Posted by: The Amoeba | December 2, 2007

Of Bowls, Warriors, and the Giving of Gifts

It’s official. In all of “Bowl Championship Series” American collegiate football gridiron in the year 2007 of the Common Era, there is exactly one undefeated team.

The Warriors of the University of Hawai‘i (UH).

For which achievement, the Warriors have been ranked 10th among all of America’s minor league professional college gridiron teams, and will play the University of Georgia in the 74th Sugar Bowl on New Year’s Day 2008, in front of a nationwide television audience and those less-well-moneyed citizens of New Orleans who are still living in FEMA trailers – if Our Government hasn’t yet tossed them out onto the street.

Needless to say, today there is joy in Mudville Mānoa. Not to mention the rest of Hawai‘i. Everybody’s all excited. Not least about that ranking. “Whaddaya mean 10th, brah? Did anybody beat us? Did anybody else go unbeaten? Why aren’t we playing for the National Championship?”

Well, there are reasons. For one thing. Yes, the Warriors played 12 games and won twelve games. Great. Too bad most of the opponents had names like the University of Las Vegas Grandmothers. Two of those teams took the UH into overtime; two others took leads over the UH into the fourth quarter. The UH played one major-conference opponent, the University of Washington, which was one of those teams that had a lead into the fourth quarter. On the Hawai‘i home field. And the Huskies finished their season with four wins and nine losses.

For another. The National Championship Game pays out between $14 and $17 million, which goes to the athletic programs of each school in the conference to which each of the actual contestants belongs. Not the schools, the athletic programs. Remember that, there’ll be a quiz later. That’s a few dinero. And the people who set up the payout assumed that only those schools whose athletic programs have spent big money will be in a position to get the big money.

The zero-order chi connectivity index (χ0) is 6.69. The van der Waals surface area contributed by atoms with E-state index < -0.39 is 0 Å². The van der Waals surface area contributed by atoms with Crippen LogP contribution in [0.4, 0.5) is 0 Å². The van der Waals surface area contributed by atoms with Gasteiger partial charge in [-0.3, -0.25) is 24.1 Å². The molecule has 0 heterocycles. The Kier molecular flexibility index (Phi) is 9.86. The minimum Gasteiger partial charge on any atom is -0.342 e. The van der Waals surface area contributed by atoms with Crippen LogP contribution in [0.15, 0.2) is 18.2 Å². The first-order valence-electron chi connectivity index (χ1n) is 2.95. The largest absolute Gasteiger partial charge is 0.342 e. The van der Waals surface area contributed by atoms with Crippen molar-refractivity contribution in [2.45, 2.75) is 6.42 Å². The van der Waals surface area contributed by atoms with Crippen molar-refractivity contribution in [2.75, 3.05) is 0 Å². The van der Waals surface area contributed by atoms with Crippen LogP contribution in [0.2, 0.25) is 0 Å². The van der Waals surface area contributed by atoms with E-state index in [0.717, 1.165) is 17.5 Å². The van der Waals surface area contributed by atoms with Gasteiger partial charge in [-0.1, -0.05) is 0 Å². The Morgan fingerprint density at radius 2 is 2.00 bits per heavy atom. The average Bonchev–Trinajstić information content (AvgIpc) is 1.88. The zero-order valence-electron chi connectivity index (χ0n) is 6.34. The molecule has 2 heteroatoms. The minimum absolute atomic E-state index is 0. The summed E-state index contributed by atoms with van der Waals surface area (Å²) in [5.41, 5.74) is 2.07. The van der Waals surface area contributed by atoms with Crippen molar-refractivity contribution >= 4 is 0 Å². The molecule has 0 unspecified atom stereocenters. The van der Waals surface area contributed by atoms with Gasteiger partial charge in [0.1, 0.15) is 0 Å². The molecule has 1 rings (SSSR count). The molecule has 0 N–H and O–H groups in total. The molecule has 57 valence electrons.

The University of Hawai‘i hasn’t paid the ante.

The UH doesn’t belong to one of the “big” conferences that set up the National Championship Game. It doesn’t spend big money on its football gridiron program. Hell, in 1961, the UH cancelled its gridiron program because it couldn’t afford to pay for it. (It was restored in 1962). The UH pays its current gridiron coach only $800,000 per annum. The UH doesn’t …

What? $800,000 looks like big money to you?? Hey. I didn’t know I had any UH history professors reading this blog. Yeah, for academic types, $800K a year is “died and gone to heaven” money. For “big” college gridiron programs, it’s chicken feed. The going rate for head coaches in these schools, I hear, is more on the order of $3.5 million. Which, at the rate the US dollar’s value is shrinking on world markets, will probably be worth about 17 euros in 2009. But still.